A random sampling of the stupid.

Saturday, July 12, 2008

The time to worry about creating a moral hazard is when it's hardest

The most recent casualty in the never-ending credit crisis is IndyMac (times like this I'm glad the FDIC exists). There has been a great deal of talk of Freddie Mac and Fannie Mae going under. As Steve Pearlstein over at the Washington Post says, "We're nearing that delicate point in the cycle when even the usual cheerleaders have hung up their pompoms...".

However, the overall gist of his article culminates in one final paragraph:

"A financial crisis is not a morality play. What matters most isn't the precedents that are set, the amount of taxpayer money that's implicated or whether people are made to suffer fully for their financial misjudgments. In the end, what matters most is that we get through it as quickly as possible with an economy and a financial system intact."
I somewhat agree. There's no point in going out of your way to punish people for what you see as excessive greed. However, that's not really the concern. The concern is that taxpayer resources, either explicitly taken through taxation or implicitly through Fed money creation, are used to bail out institutions which brought destruction on themselves.

Nobody likes to hear it, but TANSTAAFL (there ain't no such thing as a free lunch).
During any crisis, there is a real temptation to do whatever is necessary right now and forget about the long term consequences. That is what Pearlstein is advocating. That type of attitude might lessen this crisis, but it inevitably bring about another one (check out this article on how this happened with Fannie Mae and Freddie Mac). It is shortsighted and frustrating.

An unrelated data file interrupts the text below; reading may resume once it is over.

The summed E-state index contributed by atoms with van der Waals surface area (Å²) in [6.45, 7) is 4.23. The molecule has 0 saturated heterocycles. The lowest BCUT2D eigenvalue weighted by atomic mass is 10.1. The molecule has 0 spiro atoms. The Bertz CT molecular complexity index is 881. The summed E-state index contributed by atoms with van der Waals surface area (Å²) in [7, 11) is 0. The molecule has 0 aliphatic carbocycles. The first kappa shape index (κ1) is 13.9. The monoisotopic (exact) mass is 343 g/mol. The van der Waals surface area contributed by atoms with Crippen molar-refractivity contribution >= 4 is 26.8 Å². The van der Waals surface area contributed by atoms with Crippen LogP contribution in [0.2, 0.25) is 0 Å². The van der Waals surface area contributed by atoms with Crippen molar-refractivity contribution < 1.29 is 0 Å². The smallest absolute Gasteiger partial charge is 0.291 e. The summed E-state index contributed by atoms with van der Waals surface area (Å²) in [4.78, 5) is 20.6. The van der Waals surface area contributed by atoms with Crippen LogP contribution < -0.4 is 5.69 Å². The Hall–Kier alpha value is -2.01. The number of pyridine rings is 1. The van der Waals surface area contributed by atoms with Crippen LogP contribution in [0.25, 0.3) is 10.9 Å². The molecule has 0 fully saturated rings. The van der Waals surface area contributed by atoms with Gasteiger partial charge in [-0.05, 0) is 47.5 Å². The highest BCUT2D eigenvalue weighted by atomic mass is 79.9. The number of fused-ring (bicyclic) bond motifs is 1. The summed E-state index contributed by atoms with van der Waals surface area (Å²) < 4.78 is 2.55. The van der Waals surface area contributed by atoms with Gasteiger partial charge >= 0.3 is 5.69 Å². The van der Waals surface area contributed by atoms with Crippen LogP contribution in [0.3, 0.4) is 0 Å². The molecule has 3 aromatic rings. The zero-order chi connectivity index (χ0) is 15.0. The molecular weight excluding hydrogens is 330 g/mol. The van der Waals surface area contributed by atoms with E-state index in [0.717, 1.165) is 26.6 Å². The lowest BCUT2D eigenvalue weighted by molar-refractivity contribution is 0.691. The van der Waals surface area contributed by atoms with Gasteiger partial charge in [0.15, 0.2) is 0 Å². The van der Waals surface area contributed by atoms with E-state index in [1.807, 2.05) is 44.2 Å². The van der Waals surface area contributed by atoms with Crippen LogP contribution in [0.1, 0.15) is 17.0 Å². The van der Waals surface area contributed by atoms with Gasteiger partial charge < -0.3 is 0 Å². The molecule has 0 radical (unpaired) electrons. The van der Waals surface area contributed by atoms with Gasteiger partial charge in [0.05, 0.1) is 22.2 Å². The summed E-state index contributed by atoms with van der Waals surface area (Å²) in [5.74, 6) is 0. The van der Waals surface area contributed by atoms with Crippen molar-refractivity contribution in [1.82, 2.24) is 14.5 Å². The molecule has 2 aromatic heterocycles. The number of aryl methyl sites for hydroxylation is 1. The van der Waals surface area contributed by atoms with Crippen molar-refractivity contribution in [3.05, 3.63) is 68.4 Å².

The "bailout" of Bear Stearns is roughly how these things should go. The employees, and especially the shareholders, got royally screwed. Many employees obviously had no hand in the activities which led to a downfall, but when you work at a company you know your job security is dependent on more than just your performance, and the shareholders knew what risk they were taking. Whether the cost to the taxpayer (up to $29 billion) was justified remains to be seen, but there was no moral hazard created by this action*.

The only time when new structures can be put in place to minimize the boom-bust cycle is during the bust. During the boom, it's called anti-business. Now is the time when we need to focus our efforts on maintaining the long-term health and well-being of our populace, and if that means the complete destruction of our present financial system (it almost certainly doesn't, but painful reforms are likely necessary), so be it.

So, Mr. Pearlstein, I give you an error rating of 2. I know you mean well, and you're not totally wrong, but your priorities are a bit out of whack.


*What many don't realize is the only people who got bailed out were Bear Stearns bondholders, i.e., people that lent them money. This is what will happen if the GSEs need bailing out. However, since the GSEs have $5 trillion of debt owned or guaranteed, that's basically everybody. For reference, the value of all publicly traded companies in the US was $20.5 trillion as of March 2007 (Seeking Alpha), so we're talking real money here.

No comments: